Tax Tip of the Week

Tax Tip of the Week

March 19, 2018

Can you deduct IRA contributions?

It's 2018, so it's too late to cut your 2017 tax bill…right? Wrong. If you qualify, you can deduct all or part of a contribution to a traditional IRA made before April 17, 2018 on your 2017 tax return. If you don't qualify for a deduction you may contribute to a Roth IRA instead. In that case, the contribution is nondeductible.

With either type of IRA, you can contribute up to $5,500 ($6,500 if you're age 50 or older) for the 2017 tax year.

1. Traditional IRAs: The deduction for contributions phases out if your income exceeds certain levels and you participate in a 401(k) or other employer-provided retirement plan (or your spouse participates). Distributions are generally taxable, and a 10 percent penalty usually applies to distributions before age 59½.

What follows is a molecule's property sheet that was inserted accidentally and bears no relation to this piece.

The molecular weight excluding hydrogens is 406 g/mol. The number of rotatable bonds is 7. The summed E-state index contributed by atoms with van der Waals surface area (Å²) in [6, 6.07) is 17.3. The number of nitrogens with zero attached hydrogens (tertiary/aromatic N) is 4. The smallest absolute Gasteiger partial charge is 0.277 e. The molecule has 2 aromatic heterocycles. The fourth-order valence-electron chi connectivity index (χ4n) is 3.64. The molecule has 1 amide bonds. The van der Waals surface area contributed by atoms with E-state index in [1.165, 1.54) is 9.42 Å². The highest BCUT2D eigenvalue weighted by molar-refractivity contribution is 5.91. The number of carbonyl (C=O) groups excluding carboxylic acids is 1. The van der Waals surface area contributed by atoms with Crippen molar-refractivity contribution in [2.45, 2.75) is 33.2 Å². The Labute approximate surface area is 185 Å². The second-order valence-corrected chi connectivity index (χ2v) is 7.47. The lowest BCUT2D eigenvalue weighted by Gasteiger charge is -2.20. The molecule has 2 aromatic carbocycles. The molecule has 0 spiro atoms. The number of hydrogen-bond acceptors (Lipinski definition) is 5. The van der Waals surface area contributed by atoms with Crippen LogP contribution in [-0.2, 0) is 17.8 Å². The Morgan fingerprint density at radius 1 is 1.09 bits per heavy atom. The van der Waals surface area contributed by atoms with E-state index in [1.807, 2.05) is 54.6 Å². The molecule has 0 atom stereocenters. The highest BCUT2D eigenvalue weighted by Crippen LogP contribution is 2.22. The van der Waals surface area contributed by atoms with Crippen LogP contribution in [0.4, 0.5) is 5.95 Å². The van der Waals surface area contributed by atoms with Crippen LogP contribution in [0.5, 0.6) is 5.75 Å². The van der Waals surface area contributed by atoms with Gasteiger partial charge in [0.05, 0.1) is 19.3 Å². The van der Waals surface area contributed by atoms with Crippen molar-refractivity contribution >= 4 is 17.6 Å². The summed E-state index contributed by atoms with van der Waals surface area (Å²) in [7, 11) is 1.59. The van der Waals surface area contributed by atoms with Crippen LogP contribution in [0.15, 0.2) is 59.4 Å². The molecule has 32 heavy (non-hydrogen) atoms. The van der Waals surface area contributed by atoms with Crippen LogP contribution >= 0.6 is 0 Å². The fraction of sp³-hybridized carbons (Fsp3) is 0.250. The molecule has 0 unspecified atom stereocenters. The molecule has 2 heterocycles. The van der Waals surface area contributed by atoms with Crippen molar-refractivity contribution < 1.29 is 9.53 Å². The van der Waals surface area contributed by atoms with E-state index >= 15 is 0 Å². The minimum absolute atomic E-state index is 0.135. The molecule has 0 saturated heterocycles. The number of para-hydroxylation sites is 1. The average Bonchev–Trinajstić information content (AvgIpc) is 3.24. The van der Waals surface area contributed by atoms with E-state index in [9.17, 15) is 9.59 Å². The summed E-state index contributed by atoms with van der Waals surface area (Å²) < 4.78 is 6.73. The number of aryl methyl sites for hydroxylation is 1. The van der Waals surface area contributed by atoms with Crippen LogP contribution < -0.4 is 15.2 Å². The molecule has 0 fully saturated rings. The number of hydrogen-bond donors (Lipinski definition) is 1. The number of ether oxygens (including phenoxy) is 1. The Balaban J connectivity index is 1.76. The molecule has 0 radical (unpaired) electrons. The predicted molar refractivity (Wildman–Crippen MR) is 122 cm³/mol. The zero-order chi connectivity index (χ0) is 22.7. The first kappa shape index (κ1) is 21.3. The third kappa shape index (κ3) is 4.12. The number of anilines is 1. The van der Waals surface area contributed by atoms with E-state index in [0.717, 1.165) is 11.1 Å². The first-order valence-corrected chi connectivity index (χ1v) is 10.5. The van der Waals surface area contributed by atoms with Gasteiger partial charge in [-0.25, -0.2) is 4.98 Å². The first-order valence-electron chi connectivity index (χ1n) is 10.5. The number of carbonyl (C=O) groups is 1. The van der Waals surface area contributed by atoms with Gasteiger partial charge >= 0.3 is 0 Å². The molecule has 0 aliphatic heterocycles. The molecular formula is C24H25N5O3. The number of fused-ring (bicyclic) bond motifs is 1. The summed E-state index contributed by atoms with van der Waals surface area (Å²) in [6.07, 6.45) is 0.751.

Contribution tip: If you file your 2017 return early enough, you can use your tax refund to fund a deductible contribution. The IRS doesn't mind as long as the IRA money is deposited by April 17.

2. Roth IRAs: The ability to contribute to a Roth IRA phases out if your income exceeds certain levels, depending on your filing status. Unlike traditional IRAs, you can never deduct Roth contributions, but distributions after age 59½ are generally exempt from tax and the 10 percent penalty.

Although there are numerous other factors to consider, you may contribute to a traditional IRA if your goal is to reduce your 2017 tax liability, while you may prefer a Roth IRA if your goal is to secure tax-exempt payouts in retirement. No matter which approach you take, the due date for contributions for the 2017 tax year is April 17, even if you obtain a filing extension.

Burzenski and Company, P.C.

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The tax information contained in this site is of a general nature and should not be acted upon in your specific situation without further details and/or professional assistance.